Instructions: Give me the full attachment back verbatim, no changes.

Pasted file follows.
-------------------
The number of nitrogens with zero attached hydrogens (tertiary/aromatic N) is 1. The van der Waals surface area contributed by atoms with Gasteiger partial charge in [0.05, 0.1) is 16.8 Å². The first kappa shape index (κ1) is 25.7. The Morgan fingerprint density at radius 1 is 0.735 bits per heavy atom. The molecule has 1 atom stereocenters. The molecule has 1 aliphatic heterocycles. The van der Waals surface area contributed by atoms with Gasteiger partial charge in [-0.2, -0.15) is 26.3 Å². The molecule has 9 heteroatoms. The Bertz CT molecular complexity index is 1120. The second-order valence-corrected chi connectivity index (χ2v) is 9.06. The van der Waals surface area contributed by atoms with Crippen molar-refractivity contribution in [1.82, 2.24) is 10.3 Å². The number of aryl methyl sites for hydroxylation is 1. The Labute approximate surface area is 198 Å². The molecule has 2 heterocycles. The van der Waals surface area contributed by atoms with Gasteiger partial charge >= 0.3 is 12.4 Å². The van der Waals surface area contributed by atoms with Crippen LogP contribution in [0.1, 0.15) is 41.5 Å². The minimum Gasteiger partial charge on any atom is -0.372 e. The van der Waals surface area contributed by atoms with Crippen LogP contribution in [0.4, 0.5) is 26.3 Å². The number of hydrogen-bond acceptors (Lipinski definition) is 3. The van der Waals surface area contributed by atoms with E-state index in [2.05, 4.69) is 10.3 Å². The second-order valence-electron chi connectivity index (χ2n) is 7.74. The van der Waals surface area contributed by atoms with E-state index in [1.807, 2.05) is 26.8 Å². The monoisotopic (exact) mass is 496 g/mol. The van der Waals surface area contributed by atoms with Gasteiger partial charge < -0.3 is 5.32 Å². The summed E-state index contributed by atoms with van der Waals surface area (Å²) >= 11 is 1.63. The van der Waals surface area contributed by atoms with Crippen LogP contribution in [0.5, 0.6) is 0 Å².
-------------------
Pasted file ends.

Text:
The number of nitrogens with zero attached hydrogens (tertiary/aromatic N) is 1. The van der Waals surface area contributed by atoms with Gasteiger partial charge in [0.05, 0.1) is 16.8 Å². The first kappa shape index (κ1) is 25.7. The Morgan fingerprint density at radius 1 is 0.735 bits per heavy atom. The molecule has 1 atom stereocenters. The molecule has 1 aliphatic heterocycles. The van der Waals surface area contributed by atoms with Gasteiger partial charge in [-0.2, -0.15) is 26.3 Å². The molecule has 9 heteroatoms. The Bertz CT molecular complexity index is 1120. The second-order valence-corrected chi connectivity index (χ2v) is 9.06. The van der Waals surface area contributed by atoms with Crippen molar-refractivity contribution in [1.82, 2.24) is 10.3 Å². The number of aryl methyl sites for hydroxylation is 1. The Labute approximate surface area is 198 Å². The molecule has 2 heterocycles. The van der Waals surface area contributed by atoms with Gasteiger partial charge >= 0.3 is 12.4 Å². The van der Waals surface area contributed by atoms with Crippen LogP contribution in [0.1, 0.15) is 41.5 Å². The minimum Gasteiger partial charge on any atom is -0.372 e. The van der Waals surface area contributed by atoms with Crippen LogP contribution in [0.4, 0.5) is 26.3 Å². The number of hydrogen-bond acceptors (Lipinski definition) is 3. The van der Waals surface area contributed by atoms with E-state index in [2.05, 4.69) is 10.3 Å². The second-order valence-electron chi connectivity index (χ2n) is 7.74. The van der Waals surface area contributed by atoms with E-state index in [1.807, 2.05) is 26.8 Å². The monoisotopic (exact) mass is 496 g/mol. The van der Waals surface area contributed by atoms with Gasteiger partial charge < -0.3 is 5.32 Å². The summed E-state index contributed by atoms with van der Waals surface area (Å²) >= 11 is 1.63. The van der Waals surface area contributed by atoms with Crippen LogP contribution in [0.5, 0.6) is 0 Å².